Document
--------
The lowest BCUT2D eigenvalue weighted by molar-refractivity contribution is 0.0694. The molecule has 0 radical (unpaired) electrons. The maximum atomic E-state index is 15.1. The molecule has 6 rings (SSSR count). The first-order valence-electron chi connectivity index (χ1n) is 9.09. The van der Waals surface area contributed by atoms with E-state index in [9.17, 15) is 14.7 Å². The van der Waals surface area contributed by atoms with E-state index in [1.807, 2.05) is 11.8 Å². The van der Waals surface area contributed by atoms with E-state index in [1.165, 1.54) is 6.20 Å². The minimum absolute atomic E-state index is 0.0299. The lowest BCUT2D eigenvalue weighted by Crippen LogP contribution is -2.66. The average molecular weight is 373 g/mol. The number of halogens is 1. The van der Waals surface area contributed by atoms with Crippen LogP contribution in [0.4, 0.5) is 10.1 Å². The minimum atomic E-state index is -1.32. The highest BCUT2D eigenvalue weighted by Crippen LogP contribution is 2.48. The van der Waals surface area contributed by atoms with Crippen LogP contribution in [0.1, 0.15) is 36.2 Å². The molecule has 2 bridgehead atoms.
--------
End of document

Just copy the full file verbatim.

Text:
The lowest BCUT2D eigenvalue weighted by molar-refractivity contribution is 0.0694. The molecule has 0 radical (unpaired) electrons. The maximum atomic E-state index is 15.1. The molecule has 6 rings (SSSR count). The first-order valence-electron chi connectivity index (χ1n) is 9.09. The van der Waals surface area contributed by atoms with E-state index in [9.17, 15) is 14.7 Å². The van der Waals surface area contributed by atoms with E-state index in [1.807, 2.05) is 11.8 Å². The van der Waals surface area contributed by atoms with E-state index in [1.165, 1.54) is 6.20 Å². The minimum absolute atomic E-state index is 0.0299. The lowest BCUT2D eigenvalue weighted by Crippen LogP contribution is -2.66. The average molecular weight is 373 g/mol. The number of halogens is 1. The van der Waals surface area contributed by atoms with Crippen LogP contribution in [0.4, 0.5) is 10.1 Å². The minimum atomic E-state index is -1.32. The highest BCUT2D eigenvalue weighted by Crippen LogP contribution is 2.48. The van der Waals surface area contributed by atoms with Crippen LogP contribution in [0.1, 0.15) is 36.2 Å². The molecule has 2 bridgehead atoms.